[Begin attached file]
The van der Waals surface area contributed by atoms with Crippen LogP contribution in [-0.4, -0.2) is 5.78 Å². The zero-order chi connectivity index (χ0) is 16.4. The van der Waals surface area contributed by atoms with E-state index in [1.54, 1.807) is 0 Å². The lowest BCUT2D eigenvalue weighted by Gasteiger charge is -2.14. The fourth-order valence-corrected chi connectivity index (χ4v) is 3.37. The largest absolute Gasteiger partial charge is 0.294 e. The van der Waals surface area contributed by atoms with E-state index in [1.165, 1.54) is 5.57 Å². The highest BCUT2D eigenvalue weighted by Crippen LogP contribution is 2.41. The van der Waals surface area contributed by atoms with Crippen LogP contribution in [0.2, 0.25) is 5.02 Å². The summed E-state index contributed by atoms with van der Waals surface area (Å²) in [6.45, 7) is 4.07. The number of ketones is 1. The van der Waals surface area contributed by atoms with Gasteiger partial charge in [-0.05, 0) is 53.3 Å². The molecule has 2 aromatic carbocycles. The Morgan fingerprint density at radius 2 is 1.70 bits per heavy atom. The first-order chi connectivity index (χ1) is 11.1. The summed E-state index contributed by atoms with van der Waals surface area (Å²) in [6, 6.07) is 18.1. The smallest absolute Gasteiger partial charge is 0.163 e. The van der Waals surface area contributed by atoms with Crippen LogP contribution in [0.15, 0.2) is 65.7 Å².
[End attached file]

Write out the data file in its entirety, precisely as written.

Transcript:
The van der Waals surface area contributed by atoms with Crippen LogP contribution in [-0.4, -0.2) is 5.78 Å². The zero-order chi connectivity index (χ0) is 16.4. The van der Waals surface area contributed by atoms with E-state index in [1.54, 1.807) is 0 Å². The lowest BCUT2D eigenvalue weighted by Gasteiger charge is -2.14. The fourth-order valence-corrected chi connectivity index (χ4v) is 3.37. The largest absolute Gasteiger partial charge is 0.294 e. The van der Waals surface area contributed by atoms with E-state index in [1.165, 1.54) is 5.57 Å². The highest BCUT2D eigenvalue weighted by Crippen LogP contribution is 2.41. The van der Waals surface area contributed by atoms with Crippen LogP contribution in [0.2, 0.25) is 5.02 Å². The summed E-state index contributed by atoms with van der Waals surface area (Å²) in [6.45, 7) is 4.07. The number of ketones is 1. The van der Waals surface area contributed by atoms with Gasteiger partial charge in [-0.05, 0) is 53.3 Å². The molecule has 2 aromatic carbocycles. The Morgan fingerprint density at radius 2 is 1.70 bits per heavy atom. The first-order chi connectivity index (χ1) is 11.1. The summed E-state index contributed by atoms with van der Waals surface area (Å²) in [6, 6.07) is 18.1. The smallest absolute Gasteiger partial charge is 0.163 e. The van der Waals surface area contributed by atoms with Crippen LogP contribution in [0.15, 0.2) is 65.7 Å².